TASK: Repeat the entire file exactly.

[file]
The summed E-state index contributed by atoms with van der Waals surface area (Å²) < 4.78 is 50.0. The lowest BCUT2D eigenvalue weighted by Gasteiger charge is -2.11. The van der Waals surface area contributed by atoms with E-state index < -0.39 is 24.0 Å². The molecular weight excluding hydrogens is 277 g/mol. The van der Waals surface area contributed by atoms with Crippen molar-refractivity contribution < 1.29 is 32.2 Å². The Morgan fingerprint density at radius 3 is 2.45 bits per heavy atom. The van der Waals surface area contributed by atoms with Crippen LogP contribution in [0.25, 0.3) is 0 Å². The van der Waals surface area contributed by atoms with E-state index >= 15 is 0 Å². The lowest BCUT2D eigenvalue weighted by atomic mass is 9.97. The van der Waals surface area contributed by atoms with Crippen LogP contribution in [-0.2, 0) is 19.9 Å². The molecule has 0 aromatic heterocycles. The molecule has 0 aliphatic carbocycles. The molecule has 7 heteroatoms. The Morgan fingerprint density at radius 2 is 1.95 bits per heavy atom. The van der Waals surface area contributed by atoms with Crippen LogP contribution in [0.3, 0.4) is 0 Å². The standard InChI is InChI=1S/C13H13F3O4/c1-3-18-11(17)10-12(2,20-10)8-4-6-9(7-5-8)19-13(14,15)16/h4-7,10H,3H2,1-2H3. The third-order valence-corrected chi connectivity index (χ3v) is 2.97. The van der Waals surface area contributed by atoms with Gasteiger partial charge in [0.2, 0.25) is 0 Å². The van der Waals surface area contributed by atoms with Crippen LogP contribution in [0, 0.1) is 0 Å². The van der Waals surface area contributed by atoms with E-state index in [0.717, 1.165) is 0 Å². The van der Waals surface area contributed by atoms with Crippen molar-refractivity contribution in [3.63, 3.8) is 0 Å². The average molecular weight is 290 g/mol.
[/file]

The summed E-state index contributed by atoms with van der Waals surface area (Å²) < 4.78 is 50.0. The lowest BCUT2D eigenvalue weighted by Gasteiger charge is -2.11. The van der Waals surface area contributed by atoms with E-state index < -0.39 is 24.0 Å². The molecular weight excluding hydrogens is 277 g/mol. The van der Waals surface area contributed by atoms with Crippen molar-refractivity contribution < 1.29 is 32.2 Å². The Morgan fingerprint density at radius 3 is 2.45 bits per heavy atom. The van der Waals surface area contributed by atoms with Crippen LogP contribution in [0.25, 0.3) is 0 Å². The van der Waals surface area contributed by atoms with E-state index >= 15 is 0 Å². The lowest BCUT2D eigenvalue weighted by atomic mass is 9.97. The van der Waals surface area contributed by atoms with Crippen LogP contribution in [-0.2, 0) is 19.9 Å². The molecule has 0 aromatic heterocycles. The molecule has 0 aliphatic carbocycles. The molecule has 7 heteroatoms. The Morgan fingerprint density at radius 2 is 1.95 bits per heavy atom. The van der Waals surface area contributed by atoms with Crippen LogP contribution in [0.3, 0.4) is 0 Å². The standard InChI is InChI=1S/C13H13F3O4/c1-3-18-11(17)10-12(2,20-10)8-4-6-9(7-5-8)19-13(14,15)16/h4-7,10H,3H2,1-2H3. The third-order valence-corrected chi connectivity index (χ3v) is 2.97. The van der Waals surface area contributed by atoms with Gasteiger partial charge in [0.2, 0.25) is 0 Å². The van der Waals surface area contributed by atoms with Crippen LogP contribution in [0, 0.1) is 0 Å². The van der Waals surface area contributed by atoms with E-state index in [0.717, 1.165) is 0 Å². The van der Waals surface area contributed by atoms with Crippen molar-refractivity contribution in [3.63, 3.8) is 0 Å². The average molecular weight is 290 g/mol.